Breaking News

Tweet TWEET

Uralkali Shares Gain on China Bond-for-Stake Swap: Moscow Mover

OAO Uralkali climbed for the first day in six after a unit of China’s sovereign wealth fund exchanged bonds it holds in the world’s biggest potash producer for a 12.5 percent stake.

Uralkali increased as much as 3.9 percent and closed up 0.5 percent at 171 rubles in Moscow. The amount of shares traded was equivalent to about 99 percent of the three-month average.

Chengdong Investment Corp., a unit of China Investment Corp., or CIC, bought the bonds in November from Wadge Holdings, owned by billionaires Suleiman Kerimov, Filaret Galchev, Anatoly Skurov. Chengdong Investment notified Uralkali today that it had converted the bonds into shares, the potash producer said in a statement. China imports about a fifth of global potash shipments, valued at about $20 billion, using it to enhance crops that feed the most-populous nation.

“The Chinese have been interested in increasing their position in the potash industry for a long time,” Oleg Petropavlovskiy, an analyst at BCS Financial Group, said by phone from Moscow. “I’d estimate the Chinese had to pay a 60 percent premium to the current share price for the conversion.”

Kerimov, Galchev and Skurov retain a combined 33 percent stake in Uralkali. They are said to have received offers to sell out of the Berezniki, Russia-based company after it quit a trading venture with Belarus in July and its Chief Executive Officer Vladislav Baumgertner was arrested in Minsk in August.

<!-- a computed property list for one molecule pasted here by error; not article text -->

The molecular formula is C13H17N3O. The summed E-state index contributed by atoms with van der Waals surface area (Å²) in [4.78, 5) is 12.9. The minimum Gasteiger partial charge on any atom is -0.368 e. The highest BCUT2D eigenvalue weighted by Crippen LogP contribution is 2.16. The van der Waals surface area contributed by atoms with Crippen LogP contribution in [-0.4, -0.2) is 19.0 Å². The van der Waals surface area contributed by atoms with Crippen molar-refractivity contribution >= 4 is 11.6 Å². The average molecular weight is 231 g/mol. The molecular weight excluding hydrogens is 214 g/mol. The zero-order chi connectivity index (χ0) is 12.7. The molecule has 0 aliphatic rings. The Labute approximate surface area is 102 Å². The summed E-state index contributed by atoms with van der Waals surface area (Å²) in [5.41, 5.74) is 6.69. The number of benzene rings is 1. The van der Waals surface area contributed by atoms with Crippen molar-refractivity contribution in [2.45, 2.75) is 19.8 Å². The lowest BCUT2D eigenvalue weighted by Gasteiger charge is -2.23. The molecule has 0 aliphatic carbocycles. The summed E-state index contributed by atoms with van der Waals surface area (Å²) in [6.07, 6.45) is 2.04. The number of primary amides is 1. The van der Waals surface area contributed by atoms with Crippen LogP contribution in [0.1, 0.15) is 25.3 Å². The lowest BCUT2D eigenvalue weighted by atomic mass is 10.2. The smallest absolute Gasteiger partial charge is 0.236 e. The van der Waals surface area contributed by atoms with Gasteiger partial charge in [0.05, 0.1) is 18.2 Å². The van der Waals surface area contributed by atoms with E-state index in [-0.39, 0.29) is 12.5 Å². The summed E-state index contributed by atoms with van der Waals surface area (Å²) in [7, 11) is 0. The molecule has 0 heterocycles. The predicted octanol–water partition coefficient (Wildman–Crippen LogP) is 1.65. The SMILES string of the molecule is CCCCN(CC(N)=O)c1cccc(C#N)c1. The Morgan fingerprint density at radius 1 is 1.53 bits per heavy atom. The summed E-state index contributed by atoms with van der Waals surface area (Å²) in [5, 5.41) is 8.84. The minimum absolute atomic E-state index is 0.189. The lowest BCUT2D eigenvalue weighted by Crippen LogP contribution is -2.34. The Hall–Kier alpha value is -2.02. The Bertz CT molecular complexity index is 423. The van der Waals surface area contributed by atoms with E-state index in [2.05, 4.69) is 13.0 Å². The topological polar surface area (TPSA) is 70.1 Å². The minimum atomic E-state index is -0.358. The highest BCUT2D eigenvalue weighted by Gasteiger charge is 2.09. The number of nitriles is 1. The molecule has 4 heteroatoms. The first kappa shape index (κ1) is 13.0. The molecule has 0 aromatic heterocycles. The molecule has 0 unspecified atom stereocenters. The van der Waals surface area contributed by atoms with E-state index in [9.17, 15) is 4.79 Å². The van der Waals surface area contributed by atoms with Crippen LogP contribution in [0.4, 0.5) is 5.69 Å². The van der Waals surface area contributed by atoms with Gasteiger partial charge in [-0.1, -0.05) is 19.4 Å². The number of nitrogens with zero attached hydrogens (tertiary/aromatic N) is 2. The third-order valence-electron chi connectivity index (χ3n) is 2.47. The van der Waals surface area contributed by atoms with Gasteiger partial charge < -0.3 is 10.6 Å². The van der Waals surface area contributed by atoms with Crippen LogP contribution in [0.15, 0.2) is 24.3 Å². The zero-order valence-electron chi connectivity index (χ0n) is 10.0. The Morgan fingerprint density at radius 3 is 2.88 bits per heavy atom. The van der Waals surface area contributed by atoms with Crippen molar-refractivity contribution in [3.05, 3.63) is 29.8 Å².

Vladimir Kogan, an ally of President Vladimir Putin, is a leading bidder for control of Uralkali, people familiar with the situation said on Sept. 13.

The agreement to convert bonds is between China and the company’s shareholders and Uralkali isn’t involved in the transaction, its press service said. CIC’s press-office didn’t return calls seeking comments.

To contact the reporter on this story: Ksenia Galouchko in Moscow at kgalouchko1@bloomberg.net

To contact the editor responsible for this story: Wojciech Moskwa at wmoskwa@bloomberg.net

Press spacebar to pause and continue. Press esc to stop.

Bloomberg reserves the right to remove comments but is under no obligation to do so, or to explain individual moderation decisions.

Please enable JavaScript to view the comments powered by Disqus.